Previously on Log Buffer: Log Buffer #119.
Welcome to Log Buffer #120. My name is Warner, and I’m a SQL Server DBA at The Pythian Group. This is my first time on Log Buffer duties ever, so here’s hoping I can give everyone a fair and unbiased look at this week in the database blogging world (and related).
I admit I had no idea of the community or state of the PostgreSQL RDBMS, and so I definitely learned some new stuff this week. First off, over on “The Scale-out Blog” Robert Hodges invites us all to get our shoephone and get smart about the new world of PostgreSQL replication.
Moving over to “ad’s corner”, Andreas Scherbaum gives us a glimpse of the glitz and glam of PGDay opening. Then he entices us with the title, “Party in the evening” just to horrify us by revealing that—you’d better sit down—by the end of the event half of the beer was still untouched. Next time Andreas, who you gonna call?
Next up, I will speak to you, Mr. (or Ms.) Cross-Platform DBA. You think you know all of Oracle’s exp command-line switches? All of SQL Server’s bcp formats? And all of the things you can do with . . . whatever you use with DB2? Well, I bet you can still learn something from Eric Bergen and the different locking behaviors you can get out of mysqldump.
I take my hat off to Schlomo Priymak for contributing to our dream of cross-platform love by helping us uninstall before upgrading the MySQL Connector for .NET. Because both platforms can benefit from each other and people like him keep our dream strong.
On Sunday, I was data charmed by Giuseppe Maxia with this warning post about handling MySQL relay slaves when changing the replication format. After reading that I had to put on my 3-D glasses, having discovered Julian Cash’s Photo Gallery of MySQL DBAs including some very psychedelic shots of Pythian’s very own Sheeri K. Cabral.
Let’s jump right over to Oracle. Pete Finnigan’s Oracle security weblog pointed out a new paper going by the incendiary title “Assault on Oracle PL/SQL – Injection” by a hacker called AELPHAEIS MANGARAE. N.B.: If your kids are the kind that like to read DB security documentation, be aware that there are some four letter words on the document.
If you are a Tom Kyte Fan (look who I found on the front page, none other than Mr. Don Seiler) then you have to head over right now to the Oracle Scratchpad where Jonathan Lewis has posted the dates for Tom’s events in Europe.
Moving to current world trends, Gints Plivna shows us how to calculate our mortgages using the Oracle MODEL clause. Time is running out, in case you haven’t noticed, and there are Only Four Left…. Or so says John Piwowar, showing us how to run oidadmin on Mac.
Now, join me where the air is warm and the food is plentiful.
I call all my fellow SQL Server DBAs to gather for a road trip to Redmond, Boston, Seattle, and Montreal, as we follow Adam Machanic’s trail through the world of SQL Server conferencing. Adam, how about we pitch the reality show to Microsoft? (Suggestions for the show’s title on the Comments section, thank you).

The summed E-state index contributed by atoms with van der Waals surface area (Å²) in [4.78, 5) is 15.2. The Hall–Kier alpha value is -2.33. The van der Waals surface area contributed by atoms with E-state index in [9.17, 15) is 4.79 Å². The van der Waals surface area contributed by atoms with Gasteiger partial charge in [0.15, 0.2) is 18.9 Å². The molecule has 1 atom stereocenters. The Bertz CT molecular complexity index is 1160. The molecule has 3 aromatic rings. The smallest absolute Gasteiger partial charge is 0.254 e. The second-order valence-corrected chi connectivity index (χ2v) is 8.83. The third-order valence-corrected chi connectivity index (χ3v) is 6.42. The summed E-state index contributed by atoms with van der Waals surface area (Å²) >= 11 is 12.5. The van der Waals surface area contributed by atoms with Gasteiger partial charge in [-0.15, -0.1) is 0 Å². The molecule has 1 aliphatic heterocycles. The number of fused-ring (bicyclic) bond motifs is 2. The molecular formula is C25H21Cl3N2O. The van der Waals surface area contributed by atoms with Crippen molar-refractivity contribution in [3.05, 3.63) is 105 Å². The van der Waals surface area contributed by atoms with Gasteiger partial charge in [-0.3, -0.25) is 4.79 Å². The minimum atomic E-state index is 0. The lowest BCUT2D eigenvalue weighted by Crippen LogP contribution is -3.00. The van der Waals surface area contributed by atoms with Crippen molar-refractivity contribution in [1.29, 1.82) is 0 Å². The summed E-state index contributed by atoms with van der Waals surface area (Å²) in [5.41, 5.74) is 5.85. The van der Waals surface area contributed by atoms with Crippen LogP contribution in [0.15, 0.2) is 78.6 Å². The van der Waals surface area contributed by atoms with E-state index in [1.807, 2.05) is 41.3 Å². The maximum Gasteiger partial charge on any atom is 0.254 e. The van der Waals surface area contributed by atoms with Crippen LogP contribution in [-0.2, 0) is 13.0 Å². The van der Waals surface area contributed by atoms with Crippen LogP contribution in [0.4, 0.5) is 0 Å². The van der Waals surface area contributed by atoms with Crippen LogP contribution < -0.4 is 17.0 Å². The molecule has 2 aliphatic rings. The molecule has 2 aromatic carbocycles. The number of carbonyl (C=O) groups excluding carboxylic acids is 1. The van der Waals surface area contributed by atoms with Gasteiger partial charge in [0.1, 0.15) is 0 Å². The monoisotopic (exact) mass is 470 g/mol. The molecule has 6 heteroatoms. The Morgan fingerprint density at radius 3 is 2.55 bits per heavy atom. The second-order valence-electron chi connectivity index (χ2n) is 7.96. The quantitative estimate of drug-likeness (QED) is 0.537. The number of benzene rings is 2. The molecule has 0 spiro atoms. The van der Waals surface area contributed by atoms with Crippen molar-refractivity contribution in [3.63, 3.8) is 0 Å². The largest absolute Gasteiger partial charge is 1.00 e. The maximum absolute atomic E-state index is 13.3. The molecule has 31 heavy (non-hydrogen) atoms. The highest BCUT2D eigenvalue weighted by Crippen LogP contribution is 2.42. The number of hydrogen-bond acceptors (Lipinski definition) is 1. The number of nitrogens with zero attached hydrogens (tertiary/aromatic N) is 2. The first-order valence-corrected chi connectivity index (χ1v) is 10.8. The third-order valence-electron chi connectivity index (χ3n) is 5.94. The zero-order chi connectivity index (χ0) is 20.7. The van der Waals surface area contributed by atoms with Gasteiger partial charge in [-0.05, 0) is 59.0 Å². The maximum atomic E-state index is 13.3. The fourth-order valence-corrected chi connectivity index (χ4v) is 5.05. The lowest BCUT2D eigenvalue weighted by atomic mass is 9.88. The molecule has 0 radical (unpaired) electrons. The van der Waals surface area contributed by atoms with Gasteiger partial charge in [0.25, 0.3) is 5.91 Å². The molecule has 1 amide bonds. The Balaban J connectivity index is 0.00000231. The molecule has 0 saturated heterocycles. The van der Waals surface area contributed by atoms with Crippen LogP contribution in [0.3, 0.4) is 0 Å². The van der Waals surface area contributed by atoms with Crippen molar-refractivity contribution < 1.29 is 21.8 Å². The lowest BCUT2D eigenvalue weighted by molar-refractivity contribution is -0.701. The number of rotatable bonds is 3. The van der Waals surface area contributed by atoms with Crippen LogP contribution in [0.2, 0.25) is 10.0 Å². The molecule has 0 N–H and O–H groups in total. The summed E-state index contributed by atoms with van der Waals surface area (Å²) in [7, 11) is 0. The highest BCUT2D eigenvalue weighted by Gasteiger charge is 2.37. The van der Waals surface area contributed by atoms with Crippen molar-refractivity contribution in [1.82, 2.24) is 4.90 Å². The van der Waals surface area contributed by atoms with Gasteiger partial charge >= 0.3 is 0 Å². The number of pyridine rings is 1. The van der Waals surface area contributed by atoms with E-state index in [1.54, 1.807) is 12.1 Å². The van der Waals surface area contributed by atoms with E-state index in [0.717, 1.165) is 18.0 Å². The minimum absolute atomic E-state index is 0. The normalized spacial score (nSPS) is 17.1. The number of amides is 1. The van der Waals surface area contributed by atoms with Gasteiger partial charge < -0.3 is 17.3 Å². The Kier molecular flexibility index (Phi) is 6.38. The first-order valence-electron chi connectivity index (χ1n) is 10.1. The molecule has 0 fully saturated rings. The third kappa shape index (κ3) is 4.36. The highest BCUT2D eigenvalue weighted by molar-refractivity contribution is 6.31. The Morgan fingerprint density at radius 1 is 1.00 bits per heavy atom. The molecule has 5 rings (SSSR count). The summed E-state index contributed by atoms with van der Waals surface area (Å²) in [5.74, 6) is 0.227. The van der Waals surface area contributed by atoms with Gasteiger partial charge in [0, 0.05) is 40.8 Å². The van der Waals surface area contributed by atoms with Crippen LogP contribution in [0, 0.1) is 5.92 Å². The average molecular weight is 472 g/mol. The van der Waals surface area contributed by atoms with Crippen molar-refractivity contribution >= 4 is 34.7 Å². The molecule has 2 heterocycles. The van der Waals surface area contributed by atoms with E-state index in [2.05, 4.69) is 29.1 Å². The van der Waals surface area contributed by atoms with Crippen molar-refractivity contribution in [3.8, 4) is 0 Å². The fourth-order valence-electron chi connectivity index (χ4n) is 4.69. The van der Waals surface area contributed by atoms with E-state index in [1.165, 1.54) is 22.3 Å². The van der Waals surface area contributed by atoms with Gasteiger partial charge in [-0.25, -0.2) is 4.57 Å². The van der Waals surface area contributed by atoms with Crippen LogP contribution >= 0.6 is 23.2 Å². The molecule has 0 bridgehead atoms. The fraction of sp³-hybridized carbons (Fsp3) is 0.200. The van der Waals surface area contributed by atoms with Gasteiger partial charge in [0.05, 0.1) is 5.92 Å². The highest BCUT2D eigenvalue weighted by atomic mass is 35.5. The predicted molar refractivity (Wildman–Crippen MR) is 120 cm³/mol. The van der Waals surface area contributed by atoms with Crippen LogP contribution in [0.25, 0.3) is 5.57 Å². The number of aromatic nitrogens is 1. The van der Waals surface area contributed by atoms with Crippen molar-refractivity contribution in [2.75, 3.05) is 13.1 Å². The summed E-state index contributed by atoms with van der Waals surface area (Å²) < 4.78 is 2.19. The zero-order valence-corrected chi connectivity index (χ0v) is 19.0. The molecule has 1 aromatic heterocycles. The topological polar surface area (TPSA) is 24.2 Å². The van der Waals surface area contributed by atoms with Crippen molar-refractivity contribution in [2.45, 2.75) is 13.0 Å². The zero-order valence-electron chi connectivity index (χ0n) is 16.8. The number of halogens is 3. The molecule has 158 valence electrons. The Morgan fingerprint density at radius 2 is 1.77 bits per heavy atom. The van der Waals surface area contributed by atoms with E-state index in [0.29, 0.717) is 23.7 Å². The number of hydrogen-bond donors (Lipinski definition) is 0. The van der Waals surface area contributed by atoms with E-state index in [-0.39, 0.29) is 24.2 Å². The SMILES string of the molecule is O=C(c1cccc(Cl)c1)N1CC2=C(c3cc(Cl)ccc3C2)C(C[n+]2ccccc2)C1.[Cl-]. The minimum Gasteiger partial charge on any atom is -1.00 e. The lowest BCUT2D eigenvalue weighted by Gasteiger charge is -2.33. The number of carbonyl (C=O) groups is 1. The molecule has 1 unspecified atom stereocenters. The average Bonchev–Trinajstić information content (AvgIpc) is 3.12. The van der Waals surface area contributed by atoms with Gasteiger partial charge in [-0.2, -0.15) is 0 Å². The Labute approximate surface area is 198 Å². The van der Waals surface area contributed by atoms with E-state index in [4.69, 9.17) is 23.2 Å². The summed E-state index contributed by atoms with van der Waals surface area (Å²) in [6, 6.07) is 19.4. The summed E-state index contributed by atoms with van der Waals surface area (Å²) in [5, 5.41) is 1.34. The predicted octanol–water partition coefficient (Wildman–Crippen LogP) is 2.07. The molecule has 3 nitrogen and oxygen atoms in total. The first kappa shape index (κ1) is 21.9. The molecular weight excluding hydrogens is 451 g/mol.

I’m bringing myself up-to-date on SQL 2008 and Tibor Karaszi gave me a nice heads-up on what to expect with resource governor behavior on multiple CPUs. And just so we don’t forget to keep working on the fundamentals, Andrew Calvett gives us a clear look at the overhead of non-unique clustered indexes with the help of Danny Gould’s really cool Internals Viewer for SQL Server.
SQL injection is running rampant on all platforms, so over on SSQA.net, SQL Master (yes, that’s his real name) recommends us some tools to help secure your SQL Server environment to plug all those holes before it’s too late.
There are few things more embarrassing for a DBA than getting locked out of their own databases. If that ever happens to you though, don’t say you were not warned by Mohammed Mawla as he shows us how to properly use logon triggers or save some face with the SQL 2005 DAC connection.
And in case you are on the fence about upgrading to SQL Server 2008, Chris Miller will convince you with the reasons why he is loving the new SQL Server 2008 Management Studio: ” . . . it actually does suck 85% less than SQL Server Management Studio 2005″. Nuff said!
Okay, I’m winding down now, but I cannot go before letting you know that you might want to break the piggy bank for the $1.4 million Leon Katsnelson tells us you will need to recreate IBM’s DB2 TPC-C Benchmark on an x86-64 PC server.
And last but not least, I would like to close it out with two database-agnostic posts.
First Ken Downs, the Database Programmer, goes into our everlasting philosophical dilemma of normalization and denormalization. Second, Craig Mullins gives some food for thought in the form if his DBA rules of thumb. My personal favorite is #4: “Don’t Panic”.
I hope you enjoyed this 120th episode (that’s as long as The Muppet Show’s original run and the 1960’s Batman!). Until next time.